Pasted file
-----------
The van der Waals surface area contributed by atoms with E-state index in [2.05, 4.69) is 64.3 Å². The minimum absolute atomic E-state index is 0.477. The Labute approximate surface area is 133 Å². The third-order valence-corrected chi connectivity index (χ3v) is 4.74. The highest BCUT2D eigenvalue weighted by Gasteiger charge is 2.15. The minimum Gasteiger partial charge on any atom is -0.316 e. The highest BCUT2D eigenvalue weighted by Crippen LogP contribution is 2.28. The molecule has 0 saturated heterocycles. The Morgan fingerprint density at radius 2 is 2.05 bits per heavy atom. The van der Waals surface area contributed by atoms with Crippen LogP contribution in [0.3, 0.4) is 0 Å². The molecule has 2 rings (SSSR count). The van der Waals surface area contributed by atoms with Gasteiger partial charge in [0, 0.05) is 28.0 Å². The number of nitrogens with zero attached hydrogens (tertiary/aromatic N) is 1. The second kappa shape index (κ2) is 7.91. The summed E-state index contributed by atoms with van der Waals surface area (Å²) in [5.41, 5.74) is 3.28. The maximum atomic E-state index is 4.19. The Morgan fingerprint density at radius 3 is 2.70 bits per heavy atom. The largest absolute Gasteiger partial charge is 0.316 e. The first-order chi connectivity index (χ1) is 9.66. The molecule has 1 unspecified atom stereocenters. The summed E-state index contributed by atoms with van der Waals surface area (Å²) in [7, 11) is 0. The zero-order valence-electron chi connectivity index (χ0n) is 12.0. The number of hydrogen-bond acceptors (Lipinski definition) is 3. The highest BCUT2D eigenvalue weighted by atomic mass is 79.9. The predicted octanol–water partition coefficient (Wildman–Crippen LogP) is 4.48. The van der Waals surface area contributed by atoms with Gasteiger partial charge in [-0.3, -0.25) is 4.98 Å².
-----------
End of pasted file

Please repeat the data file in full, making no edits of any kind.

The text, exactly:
The van der Waals surface area contributed by atoms with E-state index in [2.05, 4.69) is 64.3 Å². The minimum absolute atomic E-state index is 0.477. The Labute approximate surface area is 133 Å². The third-order valence-corrected chi connectivity index (χ3v) is 4.74. The highest BCUT2D eigenvalue weighted by Gasteiger charge is 2.15. The minimum Gasteiger partial charge on any atom is -0.316 e. The highest BCUT2D eigenvalue weighted by Crippen LogP contribution is 2.28. The molecule has 0 saturated heterocycles. The Morgan fingerprint density at radius 2 is 2.05 bits per heavy atom. The van der Waals surface area contributed by atoms with Crippen LogP contribution in [0.3, 0.4) is 0 Å². The molecule has 2 rings (SSSR count). The van der Waals surface area contributed by atoms with Gasteiger partial charge in [0, 0.05) is 28.0 Å². The number of nitrogens with zero attached hydrogens (tertiary/aromatic N) is 1. The second kappa shape index (κ2) is 7.91. The summed E-state index contributed by atoms with van der Waals surface area (Å²) in [5.41, 5.74) is 3.28. The maximum atomic E-state index is 4.19. The Morgan fingerprint density at radius 3 is 2.70 bits per heavy atom. The largest absolute Gasteiger partial charge is 0.316 e. The first-order chi connectivity index (χ1) is 9.66. The molecule has 1 unspecified atom stereocenters. The summed E-state index contributed by atoms with van der Waals surface area (Å²) in [7, 11) is 0. The zero-order valence-electron chi connectivity index (χ0n) is 12.0. The number of hydrogen-bond acceptors (Lipinski definition) is 3. The highest BCUT2D eigenvalue weighted by atomic mass is 79.9. The predicted octanol–water partition coefficient (Wildman–Crippen LogP) is 4.48. The van der Waals surface area contributed by atoms with Gasteiger partial charge in [-0.3, -0.25) is 4.98 Å².